- Going into business with a partner and pooling resources is one way to approach funding if you can't swing it on your own and you don't want to take out big loans.
- You could also look into grants as an alternative option.
Getting Set Up
- Get your equipment ready. Depending on what services you're offering, you'll need to purchase equipment such as floor cleaning supplies, trash bags, an industrial vacuum cleaner, and so on to set up your business. Get heavy-duty equipment that will be able to endure a lot of wear and tear and last for many years.
- Make sure you have the right safety equipment to keep you and any employees you might hire safe on the job. Gloves and masks are a necessity if you're going to be handling toxic cleaning chemicals.
- Try renting equipment for the first few weeks so you'll have the chance to make sure it's up to your standards before making a purchase.
- Buy a company vehicle. You'll need a car, truck or van for transportation to and from your cleaning jobs. You may be able to use vehicles from an employer or other source, but if not, you'll need to lease or buy your own business vehicle. Reliable transportation is crucial for providing cleaning services to clients.
- The look of your company vehicle is important. Driving around in a van that's run down with a lot of chips and dents isn't good advertisement for your company.
- Consider having your logo screen printed on your vehicle as a way to advertise.
- Hire or subcontract workers as needed. Cleaning services may start up as sole proprietorships, where the owner/operator actually does all of the work, because cleaning doesn't have to require many sets of hands. However, as your business grows, you may need to hire more people. Make sure you know about all of the legal requirements around this process as well. Also make sure you know your workers well.
- Create a pricing structure. Taking into account the cost of labor, materials, and overhead, figure out how much to charge for your services you'll be making a profit. Do research to determine what the industry standards are for services like floor cleaning and janitorial services. You're free to negotiate prices with each new client, but it's good to have a baseline in mind so you'll be able to stay in business.
- Set up an accounting system. You'll need to keep track of what your clients owe by sending them invoices that lay out requirements for payment. Let your clients know you expect prompt payment, and keep track of who has paid and who still owes you money. Make sure you're also accounting for business expenses, tax expenses, and all other expenses your business has.
- You can use accounting software to process and send invoices.
- When your business grows, consider hiring an accountant who can competently keep track of your expenses.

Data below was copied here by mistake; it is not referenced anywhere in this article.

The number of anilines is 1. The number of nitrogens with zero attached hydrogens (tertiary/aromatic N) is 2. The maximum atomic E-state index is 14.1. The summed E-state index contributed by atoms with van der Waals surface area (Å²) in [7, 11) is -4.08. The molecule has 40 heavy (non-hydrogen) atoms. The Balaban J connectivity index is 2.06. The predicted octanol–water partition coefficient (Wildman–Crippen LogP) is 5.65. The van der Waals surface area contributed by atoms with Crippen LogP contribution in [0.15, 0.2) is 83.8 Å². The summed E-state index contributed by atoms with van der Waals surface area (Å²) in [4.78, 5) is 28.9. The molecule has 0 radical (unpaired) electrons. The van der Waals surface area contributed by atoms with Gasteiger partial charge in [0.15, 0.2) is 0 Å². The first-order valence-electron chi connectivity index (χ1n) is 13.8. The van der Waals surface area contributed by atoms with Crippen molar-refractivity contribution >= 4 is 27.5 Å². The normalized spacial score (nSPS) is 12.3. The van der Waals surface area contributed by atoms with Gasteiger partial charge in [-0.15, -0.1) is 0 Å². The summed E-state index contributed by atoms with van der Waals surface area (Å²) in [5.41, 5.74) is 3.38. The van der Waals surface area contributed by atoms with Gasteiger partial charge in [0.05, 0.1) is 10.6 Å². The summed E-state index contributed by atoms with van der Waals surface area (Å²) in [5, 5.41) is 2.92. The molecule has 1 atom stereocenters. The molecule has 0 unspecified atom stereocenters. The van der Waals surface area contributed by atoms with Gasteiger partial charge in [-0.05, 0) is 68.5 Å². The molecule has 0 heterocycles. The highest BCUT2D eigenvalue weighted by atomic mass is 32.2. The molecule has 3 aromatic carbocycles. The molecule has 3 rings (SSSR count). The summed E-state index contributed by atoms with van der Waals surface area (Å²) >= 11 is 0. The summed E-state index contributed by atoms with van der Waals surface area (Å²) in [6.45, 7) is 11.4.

Building a Brand
- Promote your business. You'll want to reach out to prospective clients in any way possible to build a beginning roster of customers for your cleaning service. Even just a few regular customers can help you make ends meet while you market yourself to an ever-broader target audience.
- Advertise in local newspapers and magazines. Offer deals to first time customers.
- Set up an account on Facebook and Twitter where you can advertise your company.
- Make sure you have a professional-looking website that lists your services and contact information.
- Be trustworthy. As you begin working for clients, it's extremely important to do your job well and respect your clients' space. Any sign that personal property has been tampered with, damage has been caused and gone unreported, or something has been stolen can ruin your reputation as a cleaning business.
- If something gets broken while you're on the job, let your client know and either replace the item or reimburse your client right away.
- Put items back where you found them after cleaning them. Don't touch people's personal items unless you've been instructed to do so.
- Stay out of rooms you haven't been instructed to clean. You don't want to be accused of something you didn't do.
- Think about investing time and energy in researching specialty cleaning products. Much of the classic cleaning agents include potentially harmful VOCs (volatile chemical compounds). Newer cleaning items have thrown out formulations including VOCs and built a more health-friendly method for cleaning. Providing low or non-VOC cleaning methods to your clients can help you stand out from the crowd.
- Ensure you do quality research before diving head first. Make sure you know your target market, your competitors, and anything else that is relevant to your situations and where you plan to offer your services.
- Be sure to not go overboard and create too much overhead when you start out. This will lead you to be stressed from all of the bills and may lead to closure of the business if it continues.